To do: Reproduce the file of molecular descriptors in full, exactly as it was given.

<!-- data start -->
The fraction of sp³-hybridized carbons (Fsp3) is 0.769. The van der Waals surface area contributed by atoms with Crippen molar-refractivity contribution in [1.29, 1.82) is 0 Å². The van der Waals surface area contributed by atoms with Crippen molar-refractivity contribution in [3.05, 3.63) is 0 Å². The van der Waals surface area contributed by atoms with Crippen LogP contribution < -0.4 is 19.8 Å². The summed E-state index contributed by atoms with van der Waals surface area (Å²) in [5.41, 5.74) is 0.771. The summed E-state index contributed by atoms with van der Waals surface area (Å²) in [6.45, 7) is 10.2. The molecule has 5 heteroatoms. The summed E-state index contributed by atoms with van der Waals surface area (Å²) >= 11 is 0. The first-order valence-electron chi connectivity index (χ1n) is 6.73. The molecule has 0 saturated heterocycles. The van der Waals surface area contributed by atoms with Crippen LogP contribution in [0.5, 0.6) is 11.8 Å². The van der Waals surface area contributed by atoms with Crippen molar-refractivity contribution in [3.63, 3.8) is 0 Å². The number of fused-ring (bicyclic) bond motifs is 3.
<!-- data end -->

The fraction of sp³-hybridized carbons (Fsp3) is 0.769. The van der Waals surface area contributed by atoms with Crippen molar-refractivity contribution in [1.29, 1.82) is 0 Å². The van der Waals surface area contributed by atoms with Crippen molar-refractivity contribution in [3.05, 3.63) is 0 Å². The van der Waals surface area contributed by atoms with Crippen LogP contribution < -0.4 is 19.8 Å². The summed E-state index contributed by atoms with van der Waals surface area (Å²) in [5.41, 5.74) is 0.771. The summed E-state index contributed by atoms with van der Waals surface area (Å²) in [6.45, 7) is 10.2. The molecule has 5 heteroatoms. The summed E-state index contributed by atoms with van der Waals surface area (Å²) >= 11 is 0. The first-order valence-electron chi connectivity index (χ1n) is 6.73. The molecule has 0 saturated heterocycles. The van der Waals surface area contributed by atoms with Crippen LogP contribution in [0.5, 0.6) is 11.8 Å². The van der Waals surface area contributed by atoms with Crippen molar-refractivity contribution in [3.63, 3.8) is 0 Å². The number of fused-ring (bicyclic) bond motifs is 3.